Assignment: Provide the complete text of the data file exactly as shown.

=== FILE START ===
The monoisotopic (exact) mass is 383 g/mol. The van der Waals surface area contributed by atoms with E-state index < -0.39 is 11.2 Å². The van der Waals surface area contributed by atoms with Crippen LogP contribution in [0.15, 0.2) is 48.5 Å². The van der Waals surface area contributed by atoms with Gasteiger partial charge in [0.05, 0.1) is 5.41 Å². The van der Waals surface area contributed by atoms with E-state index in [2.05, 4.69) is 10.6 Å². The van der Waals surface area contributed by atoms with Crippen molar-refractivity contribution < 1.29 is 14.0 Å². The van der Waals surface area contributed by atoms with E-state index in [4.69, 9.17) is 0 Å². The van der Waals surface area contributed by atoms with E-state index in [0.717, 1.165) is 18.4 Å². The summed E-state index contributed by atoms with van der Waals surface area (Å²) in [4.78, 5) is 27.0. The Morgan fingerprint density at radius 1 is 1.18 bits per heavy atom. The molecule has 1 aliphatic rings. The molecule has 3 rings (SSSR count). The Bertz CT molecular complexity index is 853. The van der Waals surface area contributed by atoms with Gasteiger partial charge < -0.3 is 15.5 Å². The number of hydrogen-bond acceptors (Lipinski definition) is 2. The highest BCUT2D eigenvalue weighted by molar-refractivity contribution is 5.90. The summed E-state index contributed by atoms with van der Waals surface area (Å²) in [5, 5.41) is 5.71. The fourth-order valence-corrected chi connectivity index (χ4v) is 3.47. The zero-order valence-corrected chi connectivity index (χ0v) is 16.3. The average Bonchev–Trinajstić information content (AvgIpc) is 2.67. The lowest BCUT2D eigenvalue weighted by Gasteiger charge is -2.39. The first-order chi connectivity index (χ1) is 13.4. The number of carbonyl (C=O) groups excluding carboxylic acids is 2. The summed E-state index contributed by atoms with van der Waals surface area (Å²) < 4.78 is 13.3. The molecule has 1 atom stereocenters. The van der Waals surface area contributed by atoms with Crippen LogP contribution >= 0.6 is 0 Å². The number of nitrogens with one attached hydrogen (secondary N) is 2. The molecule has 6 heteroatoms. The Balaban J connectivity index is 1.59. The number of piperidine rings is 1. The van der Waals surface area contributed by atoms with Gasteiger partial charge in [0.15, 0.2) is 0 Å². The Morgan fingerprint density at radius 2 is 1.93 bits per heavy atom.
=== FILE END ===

The monoisotopic (exact) mass is 383 g/mol. The van der Waals surface area contributed by atoms with E-state index < -0.39 is 11.2 Å². The van der Waals surface area contributed by atoms with Crippen LogP contribution in [0.15, 0.2) is 48.5 Å². The van der Waals surface area contributed by atoms with Gasteiger partial charge in [0.05, 0.1) is 5.41 Å². The van der Waals surface area contributed by atoms with E-state index in [2.05, 4.69) is 10.6 Å². The van der Waals surface area contributed by atoms with Crippen molar-refractivity contribution < 1.29 is 14.0 Å². The van der Waals surface area contributed by atoms with E-state index in [4.69, 9.17) is 0 Å². The van der Waals surface area contributed by atoms with E-state index in [0.717, 1.165) is 18.4 Å². The summed E-state index contributed by atoms with van der Waals surface area (Å²) in [4.78, 5) is 27.0. The Morgan fingerprint density at radius 1 is 1.18 bits per heavy atom. The molecule has 1 aliphatic rings. The molecule has 3 rings (SSSR count). The Bertz CT molecular complexity index is 853. The van der Waals surface area contributed by atoms with Gasteiger partial charge < -0.3 is 15.5 Å². The number of hydrogen-bond acceptors (Lipinski definition) is 2. The highest BCUT2D eigenvalue weighted by molar-refractivity contribution is 5.90. The summed E-state index contributed by atoms with van der Waals surface area (Å²) in [5, 5.41) is 5.71. The fourth-order valence-corrected chi connectivity index (χ4v) is 3.47. The zero-order valence-corrected chi connectivity index (χ0v) is 16.3. The average Bonchev–Trinajstić information content (AvgIpc) is 2.67. The lowest BCUT2D eigenvalue weighted by Gasteiger charge is -2.39. The first-order chi connectivity index (χ1) is 13.4. The number of carbonyl (C=O) groups excluding carboxylic acids is 2. The summed E-state index contributed by atoms with van der Waals surface area (Å²) < 4.78 is 13.3. The molecule has 1 atom stereocenters. The van der Waals surface area contributed by atoms with Crippen LogP contribution >= 0.6 is 0 Å². The number of nitrogens with one attached hydrogen (secondary N) is 2. The molecule has 6 heteroatoms. The Balaban J connectivity index is 1.59. The number of piperidine rings is 1. The van der Waals surface area contributed by atoms with Gasteiger partial charge in [0.15, 0.2) is 0 Å². The Morgan fingerprint density at radius 2 is 1.93 bits per heavy atom.